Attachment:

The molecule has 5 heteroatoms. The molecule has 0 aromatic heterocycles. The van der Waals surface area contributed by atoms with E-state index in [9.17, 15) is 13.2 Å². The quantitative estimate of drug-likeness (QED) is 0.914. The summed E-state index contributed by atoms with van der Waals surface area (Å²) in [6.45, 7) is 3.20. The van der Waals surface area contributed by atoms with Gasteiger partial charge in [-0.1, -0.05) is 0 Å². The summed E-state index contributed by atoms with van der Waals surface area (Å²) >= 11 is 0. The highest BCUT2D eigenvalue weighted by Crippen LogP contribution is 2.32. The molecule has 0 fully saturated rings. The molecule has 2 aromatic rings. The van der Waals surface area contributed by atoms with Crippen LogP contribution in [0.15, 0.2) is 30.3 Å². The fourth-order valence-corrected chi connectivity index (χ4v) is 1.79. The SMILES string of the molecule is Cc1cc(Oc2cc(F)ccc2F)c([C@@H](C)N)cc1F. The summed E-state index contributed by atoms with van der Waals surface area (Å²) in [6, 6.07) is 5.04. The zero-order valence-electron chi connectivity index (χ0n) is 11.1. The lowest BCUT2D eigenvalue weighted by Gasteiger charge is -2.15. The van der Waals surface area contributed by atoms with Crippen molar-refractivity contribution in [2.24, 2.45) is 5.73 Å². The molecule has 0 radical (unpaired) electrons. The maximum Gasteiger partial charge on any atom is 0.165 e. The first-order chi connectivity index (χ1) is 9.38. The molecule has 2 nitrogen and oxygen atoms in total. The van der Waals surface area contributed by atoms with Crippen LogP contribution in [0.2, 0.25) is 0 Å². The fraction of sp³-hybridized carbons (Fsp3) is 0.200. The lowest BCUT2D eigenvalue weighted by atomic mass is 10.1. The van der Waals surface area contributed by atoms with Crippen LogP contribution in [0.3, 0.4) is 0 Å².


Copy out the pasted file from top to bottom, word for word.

The molecule has 5 heteroatoms. The molecule has 0 aromatic heterocycles. The van der Waals surface area contributed by atoms with E-state index in [9.17, 15) is 13.2 Å². The quantitative estimate of drug-likeness (QED) is 0.914. The summed E-state index contributed by atoms with van der Waals surface area (Å²) in [6.45, 7) is 3.20. The van der Waals surface area contributed by atoms with Gasteiger partial charge in [-0.1, -0.05) is 0 Å². The summed E-state index contributed by atoms with van der Waals surface area (Å²) >= 11 is 0. The highest BCUT2D eigenvalue weighted by Crippen LogP contribution is 2.32. The molecule has 0 fully saturated rings. The molecule has 2 aromatic rings. The van der Waals surface area contributed by atoms with Crippen LogP contribution in [0.15, 0.2) is 30.3 Å². The fourth-order valence-corrected chi connectivity index (χ4v) is 1.79. The SMILES string of the molecule is Cc1cc(Oc2cc(F)ccc2F)c([C@@H](C)N)cc1F. The summed E-state index contributed by atoms with van der Waals surface area (Å²) in [6, 6.07) is 5.04. The zero-order valence-electron chi connectivity index (χ0n) is 11.1. The lowest BCUT2D eigenvalue weighted by Gasteiger charge is -2.15. The van der Waals surface area contributed by atoms with Crippen molar-refractivity contribution in [2.24, 2.45) is 5.73 Å². The molecule has 0 radical (unpaired) electrons. The maximum Gasteiger partial charge on any atom is 0.165 e. The first-order chi connectivity index (χ1) is 9.38. The molecule has 2 nitrogen and oxygen atoms in total. The van der Waals surface area contributed by atoms with Crippen LogP contribution in [0.2, 0.25) is 0 Å². The fraction of sp³-hybridized carbons (Fsp3) is 0.200. The lowest BCUT2D eigenvalue weighted by atomic mass is 10.1. The van der Waals surface area contributed by atoms with Crippen LogP contribution in [0.3, 0.4) is 0 Å².